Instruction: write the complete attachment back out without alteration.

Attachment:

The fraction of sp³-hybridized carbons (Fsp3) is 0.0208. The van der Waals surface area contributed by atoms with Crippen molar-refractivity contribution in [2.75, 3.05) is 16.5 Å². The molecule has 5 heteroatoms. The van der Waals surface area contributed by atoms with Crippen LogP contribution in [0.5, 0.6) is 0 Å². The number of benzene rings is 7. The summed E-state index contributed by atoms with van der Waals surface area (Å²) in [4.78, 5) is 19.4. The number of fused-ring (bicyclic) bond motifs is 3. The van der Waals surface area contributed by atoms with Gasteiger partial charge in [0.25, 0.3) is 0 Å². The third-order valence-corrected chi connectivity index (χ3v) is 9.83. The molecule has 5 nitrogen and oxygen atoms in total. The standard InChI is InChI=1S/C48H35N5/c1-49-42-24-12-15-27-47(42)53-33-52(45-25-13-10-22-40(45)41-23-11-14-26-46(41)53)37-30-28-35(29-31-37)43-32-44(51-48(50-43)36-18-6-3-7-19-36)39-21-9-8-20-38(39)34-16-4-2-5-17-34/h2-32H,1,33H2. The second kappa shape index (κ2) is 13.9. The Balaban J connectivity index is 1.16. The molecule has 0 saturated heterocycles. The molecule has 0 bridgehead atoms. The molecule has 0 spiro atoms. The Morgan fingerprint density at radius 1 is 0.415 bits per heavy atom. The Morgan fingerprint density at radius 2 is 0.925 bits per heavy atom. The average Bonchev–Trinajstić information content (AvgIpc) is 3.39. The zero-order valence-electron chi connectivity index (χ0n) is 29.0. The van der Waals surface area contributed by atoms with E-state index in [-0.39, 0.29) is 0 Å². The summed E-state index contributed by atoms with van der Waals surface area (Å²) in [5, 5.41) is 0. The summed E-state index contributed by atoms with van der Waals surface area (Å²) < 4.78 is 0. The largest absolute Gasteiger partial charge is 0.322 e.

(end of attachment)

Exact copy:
The fraction of sp³-hybridized carbons (Fsp3) is 0.0208. The van der Waals surface area contributed by atoms with Crippen molar-refractivity contribution in [2.75, 3.05) is 16.5 Å². The molecule has 5 heteroatoms. The van der Waals surface area contributed by atoms with Crippen LogP contribution in [0.5, 0.6) is 0 Å². The number of benzene rings is 7. The summed E-state index contributed by atoms with van der Waals surface area (Å²) in [4.78, 5) is 19.4. The number of fused-ring (bicyclic) bond motifs is 3. The van der Waals surface area contributed by atoms with Gasteiger partial charge in [0.25, 0.3) is 0 Å². The third-order valence-corrected chi connectivity index (χ3v) is 9.83. The molecule has 5 nitrogen and oxygen atoms in total. The standard InChI is InChI=1S/C48H35N5/c1-49-42-24-12-15-27-47(42)53-33-52(45-25-13-10-22-40(45)41-23-11-14-26-46(41)53)37-30-28-35(29-31-37)43-32-44(51-48(50-43)36-18-6-3-7-19-36)39-21-9-8-20-38(39)34-16-4-2-5-17-34/h2-32H,1,33H2. The second kappa shape index (κ2) is 13.9. The Balaban J connectivity index is 1.16. The molecule has 0 saturated heterocycles. The molecule has 0 bridgehead atoms. The molecule has 0 spiro atoms. The Morgan fingerprint density at radius 1 is 0.415 bits per heavy atom. The Morgan fingerprint density at radius 2 is 0.925 bits per heavy atom. The average Bonchev–Trinajstić information content (AvgIpc) is 3.39. The zero-order valence-electron chi connectivity index (χ0n) is 29.0. The van der Waals surface area contributed by atoms with E-state index in [-0.39, 0.29) is 0 Å². The summed E-state index contributed by atoms with van der Waals surface area (Å²) in [5, 5.41) is 0. The summed E-state index contributed by atoms with van der Waals surface area (Å²) < 4.78 is 0. The largest absolute Gasteiger partial charge is 0.322 e.